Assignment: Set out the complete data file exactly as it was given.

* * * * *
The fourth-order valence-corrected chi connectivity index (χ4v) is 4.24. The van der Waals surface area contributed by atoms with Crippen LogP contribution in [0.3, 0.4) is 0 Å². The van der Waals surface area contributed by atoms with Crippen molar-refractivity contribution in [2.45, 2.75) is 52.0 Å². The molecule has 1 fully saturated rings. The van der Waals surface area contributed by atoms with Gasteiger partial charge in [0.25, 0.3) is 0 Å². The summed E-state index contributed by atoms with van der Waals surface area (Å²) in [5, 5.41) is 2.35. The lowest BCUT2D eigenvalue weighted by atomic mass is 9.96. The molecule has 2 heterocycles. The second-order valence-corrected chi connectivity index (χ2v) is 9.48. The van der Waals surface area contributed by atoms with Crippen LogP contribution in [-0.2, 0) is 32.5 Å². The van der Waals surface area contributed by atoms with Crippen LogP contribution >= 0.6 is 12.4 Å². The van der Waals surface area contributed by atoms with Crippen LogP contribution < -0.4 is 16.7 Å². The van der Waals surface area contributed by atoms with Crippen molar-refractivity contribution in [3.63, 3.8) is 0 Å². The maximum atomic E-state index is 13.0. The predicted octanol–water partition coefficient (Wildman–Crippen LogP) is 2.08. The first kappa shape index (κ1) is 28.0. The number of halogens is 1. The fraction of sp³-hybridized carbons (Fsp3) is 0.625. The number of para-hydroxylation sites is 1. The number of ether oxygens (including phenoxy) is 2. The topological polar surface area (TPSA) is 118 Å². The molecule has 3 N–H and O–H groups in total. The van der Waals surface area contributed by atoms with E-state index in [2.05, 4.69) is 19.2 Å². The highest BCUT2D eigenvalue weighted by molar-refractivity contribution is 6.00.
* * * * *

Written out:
The fourth-order valence-corrected chi connectivity index (χ4v) is 4.24. The van der Waals surface area contributed by atoms with Crippen LogP contribution in [0.3, 0.4) is 0 Å². The van der Waals surface area contributed by atoms with Crippen molar-refractivity contribution in [2.45, 2.75) is 52.0 Å². The molecule has 1 fully saturated rings. The van der Waals surface area contributed by atoms with Gasteiger partial charge in [0.25, 0.3) is 0 Å². The summed E-state index contributed by atoms with van der Waals surface area (Å²) in [5, 5.41) is 2.35. The lowest BCUT2D eigenvalue weighted by atomic mass is 9.96. The molecule has 2 heterocycles. The second-order valence-corrected chi connectivity index (χ2v) is 9.48. The van der Waals surface area contributed by atoms with Crippen LogP contribution in [-0.2, 0) is 32.5 Å². The van der Waals surface area contributed by atoms with Crippen LogP contribution >= 0.6 is 12.4 Å². The van der Waals surface area contributed by atoms with Crippen LogP contribution < -0.4 is 16.7 Å². The van der Waals surface area contributed by atoms with Crippen molar-refractivity contribution in [3.63, 3.8) is 0 Å². The maximum atomic E-state index is 13.0. The predicted octanol–water partition coefficient (Wildman–Crippen LogP) is 2.08. The first kappa shape index (κ1) is 28.0. The number of halogens is 1. The fraction of sp³-hybridized carbons (Fsp3) is 0.625. The number of para-hydroxylation sites is 1. The number of ether oxygens (including phenoxy) is 2. The topological polar surface area (TPSA) is 118 Å². The molecule has 3 N–H and O–H groups in total. The van der Waals surface area contributed by atoms with E-state index in [2.05, 4.69) is 19.2 Å². The highest BCUT2D eigenvalue weighted by molar-refractivity contribution is 6.00.